Textual and language features of students’ written discussion texts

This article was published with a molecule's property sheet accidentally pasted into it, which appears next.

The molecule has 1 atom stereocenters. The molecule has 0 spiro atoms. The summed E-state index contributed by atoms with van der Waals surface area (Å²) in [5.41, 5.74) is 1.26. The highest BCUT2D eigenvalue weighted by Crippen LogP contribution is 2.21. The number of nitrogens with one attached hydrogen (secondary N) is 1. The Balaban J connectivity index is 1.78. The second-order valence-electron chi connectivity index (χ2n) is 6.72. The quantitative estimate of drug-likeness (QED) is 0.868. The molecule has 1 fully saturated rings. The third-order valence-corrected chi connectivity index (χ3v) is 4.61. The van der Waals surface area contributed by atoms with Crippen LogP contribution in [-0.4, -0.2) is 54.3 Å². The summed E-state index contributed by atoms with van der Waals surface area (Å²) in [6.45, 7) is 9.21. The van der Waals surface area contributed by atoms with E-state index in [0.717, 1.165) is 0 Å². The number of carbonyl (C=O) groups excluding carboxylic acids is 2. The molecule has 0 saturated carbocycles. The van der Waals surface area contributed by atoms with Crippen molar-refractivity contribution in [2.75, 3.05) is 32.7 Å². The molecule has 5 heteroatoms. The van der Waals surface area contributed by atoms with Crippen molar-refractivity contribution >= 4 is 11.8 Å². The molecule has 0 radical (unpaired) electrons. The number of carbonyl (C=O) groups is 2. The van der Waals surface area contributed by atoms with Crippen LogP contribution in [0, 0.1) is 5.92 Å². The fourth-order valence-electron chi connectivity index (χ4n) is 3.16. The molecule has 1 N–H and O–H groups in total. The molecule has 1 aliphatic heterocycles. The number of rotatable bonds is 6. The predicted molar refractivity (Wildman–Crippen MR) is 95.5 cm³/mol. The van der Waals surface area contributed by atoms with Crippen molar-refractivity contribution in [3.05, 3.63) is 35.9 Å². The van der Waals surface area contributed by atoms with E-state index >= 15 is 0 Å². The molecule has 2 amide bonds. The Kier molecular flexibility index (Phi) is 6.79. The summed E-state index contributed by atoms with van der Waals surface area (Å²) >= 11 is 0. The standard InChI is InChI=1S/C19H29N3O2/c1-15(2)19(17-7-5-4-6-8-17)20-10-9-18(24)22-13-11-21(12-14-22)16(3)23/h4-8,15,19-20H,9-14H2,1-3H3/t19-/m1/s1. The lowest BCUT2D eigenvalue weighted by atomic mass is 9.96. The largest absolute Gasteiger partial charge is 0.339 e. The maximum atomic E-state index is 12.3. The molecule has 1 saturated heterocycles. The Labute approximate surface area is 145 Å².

The study examined textual and language features of discussion texts written by university students. The discussion texts were written by 100 students enrolled in an English for Academic Purposes course at a Malaysian university. The advantages-disadvantages essay was analysed using Feez’s (1998) framework for discussion texts. The results showed that about half of the students were unable to state the issue clearly in the introduction and assess the issue based on foregoing arguments in the conclusion. For the arguments, the topic sentences and supporting details were satisfactory. Analysis of the language features in the student discussion texts revealed that conditional clauses were seldom used to present hypothetical situations to move the arguments forward but connectors were frequently used, particularly “because”. More causal connectors were used than sequential connectors because of the need for reasoning in discussion texts. Shifts in arguments were signaled using adversative connectors but these were used less frequently than additive connectors for connecting similar ideas. The discussion texts were also characterised by the frequent use of modal verbs for hedging and boosting, mainly “can” and “will”. The study shows that while the student texts had the relevant language features of discussions, they sometimes lacked the characteristic textual structure of discussion texts.
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